Gordon Food Service, Pathways Foundation, Carole Ilitch, others have collectively given $2 million toward a $5 million effort to ensure a healthier future for kids in Detroit.
Big Green Plan to Build Learning Gardens and Food Literacy Programs in 100 Schools
Contributed by | Big Green
Today, Big Green, a national nonprofit organization dedicated to building a healthier future for kids, is announcing that it will expand to Metro Detroit to build Learning Gardens in 100 local schools giving tens of thousands of kids a beautiful outdoor space and real food literacy programs.
Kimbal Musk's non-profit organization Big Green will build outdoor Learning Garden classrooms in 100 schools across Detroit
Detroit represents the seventh American city for Big Green in its nationwide effort to build 1000 Learning Gardens in 10 cities by the end of 2020. The expansion to Detroit is now possible thanks to the generous corporate, foundation, and individual donors who collectively gave $2 million, nearly half of the $5 million capital campaign necessary to build beautiful, outdoor Learning Garden classrooms in 100 schools in Detroit. Gordon Food Service, Pathways Foundation, philanthropist Carole Ilitch, others are all supporting Big Green's 100 Learning Garden initiative in Detroit.
Entrepreneur and philanthropist Kimbal Musk is the Co-Founder and CEO of Big Green, a national nonprofit dedicated to building a healthier future for kids
"We believe in the power of good food, and are committed to serving in the communities where we live and work," said Rich Wolowski, President and CEO of Gordon Food Service. "Kimbal Musk and his team at Big Green are making great strides toward meaningful and measurable change by rallying support in pursuit of a healthier future for our kids in schools. We are incredibly proud to be a part of this ambitious program to help kids in Michigan."
"Kimbal's passion is inspiring and I was thrilled after we spoke to learn that his focus would be on Detroit's children, creating amazing outdoor spaces to play and learn," said Carole Ilitch. "Those like Kimbal, who help Detroit's children, ultimately help build a stronger Detroit."
"Access to real food is one of the key challenges facing our society. Unless we curb our addiction to processed, calorie rich, nutrient poor foods and replace them with real food, we will continue to suffer from obesity-related diseases that kill more people than smoking or gun violence," said Kimbal Musk, Co-Founder and CEO of Big Green. "Detroit is a resilient city with passionate and dedicated residents who care about the future of their kids and schools. There is inspiring work happening in urban agriculture, community gardening, and school gardens in Detroit; and we are proud to join this collective effort to impact even more kids."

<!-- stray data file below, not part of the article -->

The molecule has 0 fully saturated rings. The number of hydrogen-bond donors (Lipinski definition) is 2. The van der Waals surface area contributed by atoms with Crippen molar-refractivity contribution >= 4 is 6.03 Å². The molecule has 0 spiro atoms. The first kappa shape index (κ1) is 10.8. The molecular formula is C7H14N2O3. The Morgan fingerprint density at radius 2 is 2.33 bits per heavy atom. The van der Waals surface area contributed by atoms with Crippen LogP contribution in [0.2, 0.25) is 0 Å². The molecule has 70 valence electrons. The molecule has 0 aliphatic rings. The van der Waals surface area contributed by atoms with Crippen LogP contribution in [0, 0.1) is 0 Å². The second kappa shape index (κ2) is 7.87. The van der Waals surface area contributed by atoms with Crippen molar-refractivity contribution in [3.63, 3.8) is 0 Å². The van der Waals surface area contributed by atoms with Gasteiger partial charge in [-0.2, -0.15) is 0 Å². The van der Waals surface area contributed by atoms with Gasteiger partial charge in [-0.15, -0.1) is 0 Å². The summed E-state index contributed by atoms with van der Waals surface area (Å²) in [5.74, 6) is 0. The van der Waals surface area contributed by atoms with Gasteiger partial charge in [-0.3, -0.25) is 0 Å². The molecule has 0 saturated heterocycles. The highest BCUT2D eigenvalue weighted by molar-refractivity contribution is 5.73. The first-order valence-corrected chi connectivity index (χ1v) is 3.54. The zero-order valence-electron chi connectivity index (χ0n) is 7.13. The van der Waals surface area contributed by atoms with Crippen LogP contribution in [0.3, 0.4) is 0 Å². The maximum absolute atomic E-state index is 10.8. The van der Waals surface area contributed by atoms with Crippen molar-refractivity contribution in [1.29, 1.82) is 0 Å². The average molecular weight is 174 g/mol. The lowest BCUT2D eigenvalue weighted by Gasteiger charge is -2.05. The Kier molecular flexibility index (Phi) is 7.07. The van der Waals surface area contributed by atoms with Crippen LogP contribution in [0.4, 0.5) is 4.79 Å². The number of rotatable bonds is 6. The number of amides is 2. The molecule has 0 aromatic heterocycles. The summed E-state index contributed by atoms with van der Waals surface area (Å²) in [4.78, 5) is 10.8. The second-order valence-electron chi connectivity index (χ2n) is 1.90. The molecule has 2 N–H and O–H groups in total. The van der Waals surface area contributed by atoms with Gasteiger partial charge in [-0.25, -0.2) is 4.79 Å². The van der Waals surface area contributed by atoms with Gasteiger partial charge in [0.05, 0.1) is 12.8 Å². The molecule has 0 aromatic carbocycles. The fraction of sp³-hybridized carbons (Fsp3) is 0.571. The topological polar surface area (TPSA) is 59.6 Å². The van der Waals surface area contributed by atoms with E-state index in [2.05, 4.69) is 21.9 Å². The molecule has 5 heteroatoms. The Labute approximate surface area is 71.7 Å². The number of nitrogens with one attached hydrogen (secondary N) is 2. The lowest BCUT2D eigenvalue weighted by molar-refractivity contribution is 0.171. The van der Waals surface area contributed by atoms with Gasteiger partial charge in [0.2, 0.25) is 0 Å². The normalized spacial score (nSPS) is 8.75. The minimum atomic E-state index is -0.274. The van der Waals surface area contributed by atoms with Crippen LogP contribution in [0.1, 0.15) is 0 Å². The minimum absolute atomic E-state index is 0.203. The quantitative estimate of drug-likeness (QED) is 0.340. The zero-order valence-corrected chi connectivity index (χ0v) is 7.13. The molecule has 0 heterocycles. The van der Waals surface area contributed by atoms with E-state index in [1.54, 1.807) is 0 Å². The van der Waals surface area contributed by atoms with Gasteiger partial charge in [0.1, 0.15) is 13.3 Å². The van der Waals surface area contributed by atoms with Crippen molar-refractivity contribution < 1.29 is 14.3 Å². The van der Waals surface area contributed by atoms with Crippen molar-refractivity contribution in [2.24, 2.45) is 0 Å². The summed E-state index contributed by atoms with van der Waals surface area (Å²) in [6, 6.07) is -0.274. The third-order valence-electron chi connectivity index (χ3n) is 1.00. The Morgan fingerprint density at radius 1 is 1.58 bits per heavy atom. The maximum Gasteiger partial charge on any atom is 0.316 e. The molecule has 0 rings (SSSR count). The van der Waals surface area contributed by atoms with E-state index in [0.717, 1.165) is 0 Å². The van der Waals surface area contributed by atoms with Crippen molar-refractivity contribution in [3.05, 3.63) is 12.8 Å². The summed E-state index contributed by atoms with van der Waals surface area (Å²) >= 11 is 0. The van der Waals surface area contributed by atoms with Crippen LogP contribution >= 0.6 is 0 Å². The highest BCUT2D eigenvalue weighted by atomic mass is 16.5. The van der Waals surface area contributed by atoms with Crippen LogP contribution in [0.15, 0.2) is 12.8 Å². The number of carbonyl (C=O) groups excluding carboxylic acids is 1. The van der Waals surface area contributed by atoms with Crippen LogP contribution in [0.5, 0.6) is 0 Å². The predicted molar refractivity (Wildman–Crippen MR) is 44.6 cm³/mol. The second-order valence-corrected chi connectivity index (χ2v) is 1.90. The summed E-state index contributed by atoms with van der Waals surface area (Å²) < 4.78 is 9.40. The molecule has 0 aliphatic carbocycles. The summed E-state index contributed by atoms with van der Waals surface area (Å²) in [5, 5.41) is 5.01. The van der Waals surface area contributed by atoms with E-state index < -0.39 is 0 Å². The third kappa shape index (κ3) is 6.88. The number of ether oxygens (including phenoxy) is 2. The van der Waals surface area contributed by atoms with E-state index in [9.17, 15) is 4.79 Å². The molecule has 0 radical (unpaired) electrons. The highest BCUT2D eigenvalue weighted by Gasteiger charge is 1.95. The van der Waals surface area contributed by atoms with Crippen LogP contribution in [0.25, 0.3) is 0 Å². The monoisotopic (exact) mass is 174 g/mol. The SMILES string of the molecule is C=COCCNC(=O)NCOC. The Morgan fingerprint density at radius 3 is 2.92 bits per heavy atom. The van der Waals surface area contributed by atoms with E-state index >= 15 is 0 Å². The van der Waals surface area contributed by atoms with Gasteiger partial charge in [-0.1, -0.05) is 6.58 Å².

At the helm of Big Green Detroit is Michigan native and long-time metro Detroit resident, Ken Elkins. With today's announcement, Big Green is also naming Ken as the Detroit Regional Director. Ken is now hiring a local team of Garden Educators and Project Managers. He's also partnering with Detroit landscape companies. Big Green Detroit is also now accepting applications from Superintendents, principals, teachers, and parents in Detroit to apply for a Learning Garden in their school. The organization will notify its first school in March 2018 and begin building Learning Gardens this April.
About Big Green
Big Green (formerly The Kitchen Community) was started in 2011 by The Kitchen co-founders Hugo Matheson and Kimbal Musk with the fundamental belief that every child should have the opportunity to play, learn, and grow in healthy communities. Big Green builds a healthier future for kids by connecting them to delicious real food through a nationwide network of Learning Gardens and food literacy programs. Big Green seeks to reduce preventable diet-related health disparities and teach lifelong healthy habits by building a national school food culture that promotes youth wellness. Today there are Learning Gardens in hundreds of schools around the United States reaching 250,000 students every day. For more information, please visit http://biggreen.org or follow on Twitter and Instagram @BigGreen.
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